WARM Beginnings

Learn more about what WARM does and how it came to be.

About WARM Photo

About WARM

Waynesboro Area Refuge Ministry (WARM) provides emergency and temporary housing to individuals and families who lack the financial resources to maintain stable housing. WARM currently provides winter shelter to homeless adults at sites in Waynesboro and Augusta County, Virginia and temporary housing and supportive services to homeless mothers and their children in Waynesboro.

WARM is comprised of a group of community leaders, pastors, congregations, volunteers, referral agencies, and professionals who are committed to providing quality homeless services to our community’s neediest citizens. The leaders, staff, and volunteers of WARM believe that it is our community responsibility, but more importantly our brotherly duty, to feed the hungry, give shelter to the homeless, and in by doing so show God’s great love for them.

“For I was hungry and you gave me something to eat; I was thirsty and you gave me something to drink; I was a stranger and you invited me in; I needed clothes and you clothed me; I was sick and you looked after me; I was in prison and you came to visit me…Truly I tell you, whatever you did for one of the least of these brothers and sisters of mine, you did for me.”

– Excerpt of Matthew 25:35-40

Our History

Community awareness of the ongoing crisis of homelessness in Waynesboro, Virginia was aroused by a murder in the winter of 2010 in “Tent City” on the South River behind Shiloh Baptist Church. As result, Waynesboro’s city decided to close and clean the beach area of “Tent City” to prevent further violence and ease the community’s concerns of safety. The previous homeless inhabitants of “Tent City” migrated elsewhere.

That same summer, the custodian of Saint John’s Episcopal Church was physically threatened inside of the church by a mentally ill homeless person. The late night attack of the long time custodian startled the church and the community as a whole. In lieu of the unfortunate event, the church began locking its doors after 65 continued years of leaving the church unlocked to the homeless and as an warm place of hospice for Waynesboro’s neediest citizens.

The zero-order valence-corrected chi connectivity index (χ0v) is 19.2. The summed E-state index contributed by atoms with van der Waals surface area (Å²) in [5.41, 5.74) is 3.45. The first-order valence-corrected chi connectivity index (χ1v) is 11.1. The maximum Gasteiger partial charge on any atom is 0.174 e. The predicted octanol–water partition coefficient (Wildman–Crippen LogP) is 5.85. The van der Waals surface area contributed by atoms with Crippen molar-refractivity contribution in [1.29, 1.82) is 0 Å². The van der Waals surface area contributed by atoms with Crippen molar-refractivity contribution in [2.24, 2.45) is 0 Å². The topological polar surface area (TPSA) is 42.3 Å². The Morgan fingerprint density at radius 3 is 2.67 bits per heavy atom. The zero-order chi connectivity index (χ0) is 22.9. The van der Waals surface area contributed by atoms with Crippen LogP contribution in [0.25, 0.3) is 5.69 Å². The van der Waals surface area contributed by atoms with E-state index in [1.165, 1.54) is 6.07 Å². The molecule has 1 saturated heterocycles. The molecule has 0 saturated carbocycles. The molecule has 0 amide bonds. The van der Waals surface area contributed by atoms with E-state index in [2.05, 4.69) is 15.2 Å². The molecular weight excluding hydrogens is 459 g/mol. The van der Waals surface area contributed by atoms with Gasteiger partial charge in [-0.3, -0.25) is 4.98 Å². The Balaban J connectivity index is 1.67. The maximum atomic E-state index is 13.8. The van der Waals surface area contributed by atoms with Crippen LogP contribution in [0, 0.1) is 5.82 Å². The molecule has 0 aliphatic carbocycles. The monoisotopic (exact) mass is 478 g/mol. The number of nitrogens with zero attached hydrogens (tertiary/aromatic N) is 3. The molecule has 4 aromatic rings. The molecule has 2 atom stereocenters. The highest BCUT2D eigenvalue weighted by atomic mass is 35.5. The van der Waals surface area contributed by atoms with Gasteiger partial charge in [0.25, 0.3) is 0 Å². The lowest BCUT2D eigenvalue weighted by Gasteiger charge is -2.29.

In the fall of 2010, a group at Saint John’s, assessing the problem of homelessness in Waynesboro, began an initiative to find a viable solution for the community’s struggling homeless population. On January 31, 2012 a Community Forum on Homelessness was held at Saint John’s Episcopal Church with 113 interested citizens in attendance. Shortly thereafter the group collaborated with Pastor Howard Miller of Waynesboro Mennonite Church who had already begun an initiative for the homeless through Waynesboro Area Ministerial Association. Waynesboro Area Refuge Ministry grew out of that collaboration.

WARM’s founders determined there to be a four phase solution to address the needs of Waynesboro’s homeless. The 1st phase included coordinating a rotating shelter with area churches to provide refuge to homeless adults during the coldest winter months of each year. As a result, WARM’s Cold Weather Shelter started in the winter of 2012 and has matured into a strong arm of care for the homeless in Waynesboro and Augusta County. The Cold Weather Shelter was created with minimal eligibility requirements to allow WARM to serve homeless persons during the painful cold months without guests having to fear that any past poor decisions may interfere with their ability to have a warm place to sleep.

With doing so, WARM does not permit children to reside at thermal shelter sites since it does not establish the criminal history or previous conduct of shelter guests. Therefore, the need for a site that provides year round safe shelter for homeless women with children was addressed by WARM’s Phase 2 goal. Phase 2 for WARM’s solutions to Waynesboro’s homelessness included the implementation of a transitional housing program for the community’s homeless moms and their children. The need for this program was established through WARM’s founders evaluation of the thermal shelter’s effectiveness and limits in service.

In the winter of 2014, WARM completed it’s Phase 2 goal when it opened the doors of the WARM House for Women & Children, in a beautiful and contemporary 10 bedroom home on Fairfax Avenue in Waynesboro, Virginia. The facility was renamed The Ruth Van Cleve Anderson WARM House for Women and Children (Ruth’s WARM House) in the fall of 2015 in honor of one of the organization’s long standing supporters and local matriarch. Phase 3 and 4 for WARM include temporary housing for homeless families, homeless prevention services, rapid re-housing options and partnering with other community agencies to assist WARM’s guests with transitioning into financial home ownership and a new life.